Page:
After Slide Camp you go up, down, cross another fork of Slide Creek and then you cross the ONP boundry  where shortly after dogs are no longer permitted. We found a wider spot and sat down to make Chicken Ranch wraps and snack on some bacon before we began the slow descent to the Gray Wolf River Camp where the backcountry self register box still exists. I'm not sure if anyone is picking up permits. Having already registered at the Port Angeles WIC we took a left and headed up the river valley. Until this point, other than crossing the Gray Wolf River at Slab Camp we were high above the river and out of sight of the river below. Starting at Gray Wolf camp you are following right along the river for the rest of the trip up the valley. Around this area the forest slowly begins to become older growth as you go further up the valley. Along the way there was a long log crossing, and more meandering through majestic mossy woodlands until we reached Camp Ellis. We decided to stop here instead of pushing on to Falls Camp after such a late start. Setting up camp, overfilling our dinner with water, and making some tent maintenance required before the next trip we finally sat down to make a fire and relax before crashing for the night.

The next morning we made an amazing breakfast! (which Dani and Richard introduced to me on the last backpacking trip). 2 quart ziplocs were filled with a half packet of Idaho instant butter mashed potatoes, and half a packet of McCormick peppered gravy. A third bag was filled with a 1/2 cup of Providence Pantry freeze dried sausage crumbles (boy are these tasty! even without re-hydrating!). The sausage was re-hydrated with the requisite amount of water, and we found that between 1-1/2 to 1-3/4 cups of hot water was about right for the FBC method. A side of Oberto Applewood Bacon Jerky made for an amazingly filling and delicious backcountry breakfast! This will likely be a staple from now on.

After breakfast we finished tearing down camp and meandered on to Gray Wolf camp. We crossed the Gray Wolf River and had a snack alongside the larger tributary of Cameron Creek. From here it was up and on out. At Slab Camp we stopped for an Italian Sausage, Baby Bell cheese, spicy mustard and mayo wraps before the haul back up the hill to the car. Up and to this point we had barely encountered rain showers, and at lunch it was blue skies and sunny! On the up hill out of the valley, this slowly changed... The closer we got to the ridge, the larger the drops of rain!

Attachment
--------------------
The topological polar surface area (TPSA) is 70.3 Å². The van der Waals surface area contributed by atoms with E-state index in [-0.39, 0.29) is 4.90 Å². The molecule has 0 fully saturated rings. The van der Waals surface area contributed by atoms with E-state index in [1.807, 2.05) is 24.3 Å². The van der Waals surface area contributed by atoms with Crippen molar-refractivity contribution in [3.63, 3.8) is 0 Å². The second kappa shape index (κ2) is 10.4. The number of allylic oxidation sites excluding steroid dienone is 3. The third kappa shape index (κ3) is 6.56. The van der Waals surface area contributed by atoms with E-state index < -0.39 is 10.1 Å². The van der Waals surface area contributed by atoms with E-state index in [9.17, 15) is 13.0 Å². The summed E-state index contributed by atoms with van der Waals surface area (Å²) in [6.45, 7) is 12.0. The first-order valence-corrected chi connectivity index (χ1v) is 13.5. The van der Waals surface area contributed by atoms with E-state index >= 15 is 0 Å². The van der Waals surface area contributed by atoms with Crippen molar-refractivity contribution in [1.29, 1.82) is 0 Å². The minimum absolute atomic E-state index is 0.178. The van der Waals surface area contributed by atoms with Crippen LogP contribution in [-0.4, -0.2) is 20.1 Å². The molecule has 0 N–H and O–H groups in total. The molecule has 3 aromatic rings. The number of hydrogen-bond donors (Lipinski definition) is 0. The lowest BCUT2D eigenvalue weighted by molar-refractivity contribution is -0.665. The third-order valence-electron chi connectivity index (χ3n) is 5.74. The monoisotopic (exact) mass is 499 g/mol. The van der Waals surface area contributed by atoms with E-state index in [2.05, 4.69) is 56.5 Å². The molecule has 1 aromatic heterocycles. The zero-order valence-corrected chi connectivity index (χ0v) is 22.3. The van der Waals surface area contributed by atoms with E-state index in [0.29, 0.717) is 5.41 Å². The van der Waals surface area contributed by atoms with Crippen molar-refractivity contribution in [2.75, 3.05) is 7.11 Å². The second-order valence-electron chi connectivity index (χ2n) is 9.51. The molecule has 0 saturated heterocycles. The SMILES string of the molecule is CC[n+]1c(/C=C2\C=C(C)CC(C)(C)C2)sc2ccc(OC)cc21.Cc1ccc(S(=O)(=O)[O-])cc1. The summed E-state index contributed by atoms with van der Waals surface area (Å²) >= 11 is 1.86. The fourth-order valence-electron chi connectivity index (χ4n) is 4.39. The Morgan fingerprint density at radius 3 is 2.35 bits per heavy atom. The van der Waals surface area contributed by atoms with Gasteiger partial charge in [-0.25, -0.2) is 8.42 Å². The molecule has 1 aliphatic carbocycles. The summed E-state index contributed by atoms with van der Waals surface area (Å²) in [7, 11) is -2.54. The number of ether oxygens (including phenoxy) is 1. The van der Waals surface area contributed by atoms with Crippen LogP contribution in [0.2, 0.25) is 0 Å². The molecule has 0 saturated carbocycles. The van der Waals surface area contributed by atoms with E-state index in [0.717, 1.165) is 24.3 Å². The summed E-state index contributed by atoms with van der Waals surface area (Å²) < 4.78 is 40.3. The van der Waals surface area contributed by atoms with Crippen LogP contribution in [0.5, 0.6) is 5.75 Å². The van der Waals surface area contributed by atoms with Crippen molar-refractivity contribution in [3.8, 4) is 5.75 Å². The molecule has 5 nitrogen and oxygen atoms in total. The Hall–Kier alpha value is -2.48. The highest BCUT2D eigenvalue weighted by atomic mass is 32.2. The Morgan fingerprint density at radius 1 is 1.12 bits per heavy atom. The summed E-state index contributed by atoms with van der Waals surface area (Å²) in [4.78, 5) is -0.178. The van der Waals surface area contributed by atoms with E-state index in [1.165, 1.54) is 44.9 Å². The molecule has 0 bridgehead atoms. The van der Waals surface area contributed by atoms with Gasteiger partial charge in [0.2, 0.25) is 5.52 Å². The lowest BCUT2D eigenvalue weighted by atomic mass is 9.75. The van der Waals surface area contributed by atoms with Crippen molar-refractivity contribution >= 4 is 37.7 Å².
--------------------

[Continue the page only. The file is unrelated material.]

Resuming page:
Gear in review:
The new filtration system is going to stick around for at least a few more trial runs if not indefinitely.

The adjustment to my rain gear on this trip was adding the rain wrap back into the equation like mentioned in the recent Elkhorn trip. Using that in conjunction with converting my pants to shorts kept me significantly drier. When I get the sewing machine back, I'll fabricate some sil-nylon trail gators for those trips of imminent rain. Knowing my shoe's gore-tex is shot I'll need to test the current rain system with non-leaky shoes anyhow.

The Ti-SOL Jetboil is still kicking strong. It is usable for 2, with at least 2 boils of water for breakfast and drinks. This trip was an experiment, to see how much of a hassle it was and whether I wanted to take one of my larger 1.3L or 2L pots with next time.

66" Neoair pad, Neoair sit pad, and my down jacket in an 8L Ultra-sil dry bag for a pillow is definitely the most comfortable sleep I have been in the backcountry! This setup is staying...